job-hop

job-hop

(jŏb′hŏp′)
intr.v. job-hopped, job-hop·ping, job-hops Informal
To change jobs frequently, especially as a means of quick financial gain or career advancement.

job′-hop′per n.
American Heritage® Dictionary of the English Language, Fifth Edition. Copyright © 2016 by Houghton Mifflin Harcourt Publishing Company. Published by Houghton Mifflin Harcourt Publishing Company. All rights reserved.

job-hop

vb (intr)
to change jobs, esp frequently
Collins English Dictionary – Complete and Unabridged, 12th Edition 2014 © HarperCollins Publishers 1991, 1994, 1998, 2000, 2003, 2006, 2007, 2009, 2011, 2014

job′-hop`



v.i. -hopped, -hop•ping.
to change jobs frequently.
[1950–55]
Random House Kernerman Webster's College Dictionary, © 2010 K Dictionaries Ltd. Copyright 2005, 1997, 1991 by Random House, Inc. All rights reserved.
References in periodicals archive ?
Workers aged between 16 and 24 are most likely to job-hop, to further their career or achieve a better worklife balance, said the report.
Only a small minority (about 15 percent) of those surveyed job-hop out of preference.
Businesses need to accept the fact that some employees will inevitably job-hop, but that doesn't make them completely powerless to tackle this issue.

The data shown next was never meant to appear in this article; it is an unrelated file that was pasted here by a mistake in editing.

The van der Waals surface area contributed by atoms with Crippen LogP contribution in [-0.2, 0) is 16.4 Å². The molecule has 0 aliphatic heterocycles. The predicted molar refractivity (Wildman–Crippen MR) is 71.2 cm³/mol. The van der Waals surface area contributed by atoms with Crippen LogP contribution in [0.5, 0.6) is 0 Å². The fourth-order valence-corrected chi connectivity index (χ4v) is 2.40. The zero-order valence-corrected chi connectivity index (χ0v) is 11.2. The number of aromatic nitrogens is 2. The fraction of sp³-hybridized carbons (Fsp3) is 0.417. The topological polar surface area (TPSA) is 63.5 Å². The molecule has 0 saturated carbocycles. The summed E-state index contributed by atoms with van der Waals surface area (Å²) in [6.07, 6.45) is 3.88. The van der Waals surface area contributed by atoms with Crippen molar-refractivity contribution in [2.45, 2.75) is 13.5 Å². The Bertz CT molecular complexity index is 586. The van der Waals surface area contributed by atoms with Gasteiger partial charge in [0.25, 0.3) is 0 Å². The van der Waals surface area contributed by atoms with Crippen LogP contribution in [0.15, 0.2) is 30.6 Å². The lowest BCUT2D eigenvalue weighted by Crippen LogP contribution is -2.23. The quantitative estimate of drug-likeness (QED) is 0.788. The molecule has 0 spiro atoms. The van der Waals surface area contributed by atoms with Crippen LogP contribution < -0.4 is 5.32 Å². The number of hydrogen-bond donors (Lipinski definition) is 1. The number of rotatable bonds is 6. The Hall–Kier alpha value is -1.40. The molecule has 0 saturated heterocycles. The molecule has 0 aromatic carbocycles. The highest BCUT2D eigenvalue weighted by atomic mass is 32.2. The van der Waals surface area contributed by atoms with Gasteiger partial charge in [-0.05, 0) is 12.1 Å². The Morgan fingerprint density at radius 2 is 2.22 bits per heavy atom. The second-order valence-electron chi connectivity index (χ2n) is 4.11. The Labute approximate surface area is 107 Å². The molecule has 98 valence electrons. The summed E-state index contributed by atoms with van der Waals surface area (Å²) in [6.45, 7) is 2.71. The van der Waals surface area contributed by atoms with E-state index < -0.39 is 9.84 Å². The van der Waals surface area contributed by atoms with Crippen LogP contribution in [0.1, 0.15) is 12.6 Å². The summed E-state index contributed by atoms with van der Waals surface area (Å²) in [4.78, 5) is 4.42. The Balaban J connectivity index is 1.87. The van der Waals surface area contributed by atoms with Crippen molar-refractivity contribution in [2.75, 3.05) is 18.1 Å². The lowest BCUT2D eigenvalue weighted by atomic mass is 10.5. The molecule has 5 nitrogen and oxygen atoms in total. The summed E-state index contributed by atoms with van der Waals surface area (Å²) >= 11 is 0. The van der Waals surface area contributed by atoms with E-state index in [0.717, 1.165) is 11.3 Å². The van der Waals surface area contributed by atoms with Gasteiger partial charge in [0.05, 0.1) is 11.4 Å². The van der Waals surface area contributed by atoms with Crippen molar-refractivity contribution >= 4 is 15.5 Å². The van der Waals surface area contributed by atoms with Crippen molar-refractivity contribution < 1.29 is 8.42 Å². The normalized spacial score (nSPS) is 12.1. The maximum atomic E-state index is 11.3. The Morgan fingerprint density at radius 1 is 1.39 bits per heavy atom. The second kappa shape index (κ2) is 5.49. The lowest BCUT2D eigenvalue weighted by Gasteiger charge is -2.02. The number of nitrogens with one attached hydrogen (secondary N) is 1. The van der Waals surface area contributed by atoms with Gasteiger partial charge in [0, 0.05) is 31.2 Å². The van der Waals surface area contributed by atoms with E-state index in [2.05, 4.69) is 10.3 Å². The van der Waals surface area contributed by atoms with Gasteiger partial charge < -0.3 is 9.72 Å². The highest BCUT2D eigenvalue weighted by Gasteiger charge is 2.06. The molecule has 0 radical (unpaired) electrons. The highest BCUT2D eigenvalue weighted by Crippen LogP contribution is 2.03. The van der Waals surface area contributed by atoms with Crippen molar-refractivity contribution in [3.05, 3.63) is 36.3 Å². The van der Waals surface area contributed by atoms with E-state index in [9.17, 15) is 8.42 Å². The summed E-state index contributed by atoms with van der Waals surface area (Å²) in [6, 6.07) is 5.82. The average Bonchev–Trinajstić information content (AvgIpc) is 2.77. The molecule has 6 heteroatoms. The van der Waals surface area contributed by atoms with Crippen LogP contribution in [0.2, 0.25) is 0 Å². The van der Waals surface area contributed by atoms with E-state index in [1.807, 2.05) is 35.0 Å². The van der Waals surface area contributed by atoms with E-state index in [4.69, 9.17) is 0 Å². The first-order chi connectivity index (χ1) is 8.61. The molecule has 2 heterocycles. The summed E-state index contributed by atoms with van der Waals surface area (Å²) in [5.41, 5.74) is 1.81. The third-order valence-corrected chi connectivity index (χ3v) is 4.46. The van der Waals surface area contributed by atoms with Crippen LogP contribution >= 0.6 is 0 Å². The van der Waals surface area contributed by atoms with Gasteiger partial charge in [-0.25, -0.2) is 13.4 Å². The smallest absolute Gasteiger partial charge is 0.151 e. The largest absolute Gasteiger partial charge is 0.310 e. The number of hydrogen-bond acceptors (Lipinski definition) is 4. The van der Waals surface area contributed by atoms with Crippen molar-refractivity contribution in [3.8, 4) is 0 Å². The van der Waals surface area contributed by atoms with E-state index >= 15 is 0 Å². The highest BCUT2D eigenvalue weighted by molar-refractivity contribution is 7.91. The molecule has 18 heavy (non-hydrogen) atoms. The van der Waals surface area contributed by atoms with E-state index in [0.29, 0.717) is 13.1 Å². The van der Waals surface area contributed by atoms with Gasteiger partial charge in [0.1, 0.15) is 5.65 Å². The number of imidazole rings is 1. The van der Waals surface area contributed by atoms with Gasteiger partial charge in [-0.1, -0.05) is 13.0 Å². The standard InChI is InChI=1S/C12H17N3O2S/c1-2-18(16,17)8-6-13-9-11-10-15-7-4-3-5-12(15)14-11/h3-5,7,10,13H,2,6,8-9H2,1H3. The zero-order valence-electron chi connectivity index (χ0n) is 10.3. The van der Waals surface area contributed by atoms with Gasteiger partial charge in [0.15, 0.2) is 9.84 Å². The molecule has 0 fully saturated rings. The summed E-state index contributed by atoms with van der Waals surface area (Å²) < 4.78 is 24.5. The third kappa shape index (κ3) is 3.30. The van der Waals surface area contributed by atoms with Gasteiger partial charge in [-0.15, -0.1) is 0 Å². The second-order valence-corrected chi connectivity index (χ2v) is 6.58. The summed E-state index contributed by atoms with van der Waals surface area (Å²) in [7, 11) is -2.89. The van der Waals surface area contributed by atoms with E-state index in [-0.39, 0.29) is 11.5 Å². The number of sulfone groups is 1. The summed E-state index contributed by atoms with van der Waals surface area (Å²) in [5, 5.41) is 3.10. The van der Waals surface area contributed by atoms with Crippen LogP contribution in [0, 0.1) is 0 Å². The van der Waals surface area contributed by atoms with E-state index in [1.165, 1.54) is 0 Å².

Another factor is the tendency of millennials to "job-hop." In 2016, American-based research and consulting film Gallup revealed that the millennial generation - those born between 1980 and 1996 - are less willing to stay in their current jobs, with around 21 percent of them saying that they've changed jobs within the past year.
Millennial employees are no more likely to job-hop than Generation X workers did when they were young adults, statistics show.
Robins is reluctant to job-hop after a good but short spell at the Sky Blues, while Town would have to pay struggling Latics compensation for Jones.
If they job-hop from one job to the next hoping to figure out their true calling, they have done themselves a disservice because they have not developed what the author refers to as "career capital."
As a result, a majority of star analysts who left their original jobs continued to job-hop.
This young workforce will job-hop when they see no other choice.
To stay ahead of their competitors, Japanese high-tech manufacturers need to protect their cutting-edge technologies-something that can be better achieved in Japan, where companies have a more loyal work force, contrary to China, where workers frequently job-hop for better pay.
People now expect to job-hop through their careers, so a different kind of benefit - one which is adapted to the needs of each employee - is emerging.
A new brand of mercenary candidates are cashing in on low unemployment and an abundance of vacancies to job-hop across the UK, according to recruitment firm HMI Accountability.